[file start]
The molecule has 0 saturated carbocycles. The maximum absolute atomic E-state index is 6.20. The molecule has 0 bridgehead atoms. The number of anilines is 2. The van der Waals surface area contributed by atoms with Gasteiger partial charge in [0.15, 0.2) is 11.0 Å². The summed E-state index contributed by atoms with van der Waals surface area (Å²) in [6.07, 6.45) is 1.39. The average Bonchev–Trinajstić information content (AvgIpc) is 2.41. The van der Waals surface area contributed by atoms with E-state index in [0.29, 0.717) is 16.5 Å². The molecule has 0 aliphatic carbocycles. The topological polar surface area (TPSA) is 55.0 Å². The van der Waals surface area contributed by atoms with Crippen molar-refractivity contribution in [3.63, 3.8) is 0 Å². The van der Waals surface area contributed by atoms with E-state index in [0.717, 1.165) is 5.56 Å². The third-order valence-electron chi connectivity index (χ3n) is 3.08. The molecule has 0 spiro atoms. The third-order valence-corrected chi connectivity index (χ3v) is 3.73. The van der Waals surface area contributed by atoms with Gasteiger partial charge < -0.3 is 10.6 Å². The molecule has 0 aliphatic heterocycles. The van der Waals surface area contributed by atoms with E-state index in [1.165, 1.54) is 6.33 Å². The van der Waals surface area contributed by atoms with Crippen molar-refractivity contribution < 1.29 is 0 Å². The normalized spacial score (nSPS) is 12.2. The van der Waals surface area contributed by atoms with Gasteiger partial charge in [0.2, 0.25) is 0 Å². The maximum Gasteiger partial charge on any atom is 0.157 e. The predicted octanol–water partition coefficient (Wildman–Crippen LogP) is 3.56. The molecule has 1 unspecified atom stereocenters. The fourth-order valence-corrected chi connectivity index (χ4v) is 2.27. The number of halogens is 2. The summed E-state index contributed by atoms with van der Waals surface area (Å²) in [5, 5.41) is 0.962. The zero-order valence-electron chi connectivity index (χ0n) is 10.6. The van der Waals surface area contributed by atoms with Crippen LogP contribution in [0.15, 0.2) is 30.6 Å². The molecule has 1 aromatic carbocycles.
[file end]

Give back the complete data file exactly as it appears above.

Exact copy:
The molecule has 0 saturated carbocycles. The maximum absolute atomic E-state index is 6.20. The molecule has 0 bridgehead atoms. The number of anilines is 2. The van der Waals surface area contributed by atoms with Gasteiger partial charge in [0.15, 0.2) is 11.0 Å². The summed E-state index contributed by atoms with van der Waals surface area (Å²) in [6.07, 6.45) is 1.39. The average Bonchev–Trinajstić information content (AvgIpc) is 2.41. The van der Waals surface area contributed by atoms with E-state index in [0.29, 0.717) is 16.5 Å². The molecule has 0 aliphatic carbocycles. The topological polar surface area (TPSA) is 55.0 Å². The van der Waals surface area contributed by atoms with Crippen molar-refractivity contribution in [3.63, 3.8) is 0 Å². The van der Waals surface area contributed by atoms with E-state index in [0.717, 1.165) is 5.56 Å². The third-order valence-electron chi connectivity index (χ3n) is 3.08. The molecule has 0 spiro atoms. The third-order valence-corrected chi connectivity index (χ3v) is 3.73. The van der Waals surface area contributed by atoms with Gasteiger partial charge < -0.3 is 10.6 Å². The molecule has 0 aliphatic heterocycles. The van der Waals surface area contributed by atoms with E-state index in [1.165, 1.54) is 6.33 Å². The van der Waals surface area contributed by atoms with Crippen molar-refractivity contribution < 1.29 is 0 Å². The normalized spacial score (nSPS) is 12.2. The van der Waals surface area contributed by atoms with Gasteiger partial charge in [0.2, 0.25) is 0 Å². The maximum Gasteiger partial charge on any atom is 0.157 e. The predicted octanol–water partition coefficient (Wildman–Crippen LogP) is 3.56. The molecule has 1 unspecified atom stereocenters. The fourth-order valence-corrected chi connectivity index (χ4v) is 2.27. The number of halogens is 2. The summed E-state index contributed by atoms with van der Waals surface area (Å²) in [5, 5.41) is 0.962. The zero-order valence-electron chi connectivity index (χ0n) is 10.6. The van der Waals surface area contributed by atoms with Crippen LogP contribution in [0.15, 0.2) is 30.6 Å². The molecule has 1 aromatic carbocycles.